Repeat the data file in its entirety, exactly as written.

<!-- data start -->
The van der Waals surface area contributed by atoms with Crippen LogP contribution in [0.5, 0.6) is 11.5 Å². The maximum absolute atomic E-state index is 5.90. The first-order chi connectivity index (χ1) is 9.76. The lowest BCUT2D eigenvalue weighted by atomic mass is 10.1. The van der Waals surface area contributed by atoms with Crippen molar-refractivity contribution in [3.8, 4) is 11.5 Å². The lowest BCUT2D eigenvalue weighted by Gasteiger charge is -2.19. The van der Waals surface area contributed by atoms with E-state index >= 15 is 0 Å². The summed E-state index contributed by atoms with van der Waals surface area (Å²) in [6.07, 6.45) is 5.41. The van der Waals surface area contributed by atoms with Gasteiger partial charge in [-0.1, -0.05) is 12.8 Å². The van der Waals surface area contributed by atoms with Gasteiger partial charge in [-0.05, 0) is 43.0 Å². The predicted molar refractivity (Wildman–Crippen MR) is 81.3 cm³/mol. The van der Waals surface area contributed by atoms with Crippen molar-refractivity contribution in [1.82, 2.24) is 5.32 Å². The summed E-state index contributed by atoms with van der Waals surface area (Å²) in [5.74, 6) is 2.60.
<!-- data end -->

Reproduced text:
The van der Waals surface area contributed by atoms with Crippen LogP contribution in [0.5, 0.6) is 11.5 Å². The maximum absolute atomic E-state index is 5.90. The first-order chi connectivity index (χ1) is 9.76. The lowest BCUT2D eigenvalue weighted by atomic mass is 10.1. The van der Waals surface area contributed by atoms with Crippen molar-refractivity contribution in [3.8, 4) is 11.5 Å². The lowest BCUT2D eigenvalue weighted by Gasteiger charge is -2.19. The van der Waals surface area contributed by atoms with E-state index >= 15 is 0 Å². The summed E-state index contributed by atoms with van der Waals surface area (Å²) in [6.07, 6.45) is 5.41. The van der Waals surface area contributed by atoms with Gasteiger partial charge in [-0.1, -0.05) is 12.8 Å². The van der Waals surface area contributed by atoms with Gasteiger partial charge in [-0.05, 0) is 43.0 Å². The predicted molar refractivity (Wildman–Crippen MR) is 81.3 cm³/mol. The van der Waals surface area contributed by atoms with Crippen molar-refractivity contribution in [1.82, 2.24) is 5.32 Å². The summed E-state index contributed by atoms with van der Waals surface area (Å²) in [5.74, 6) is 2.60.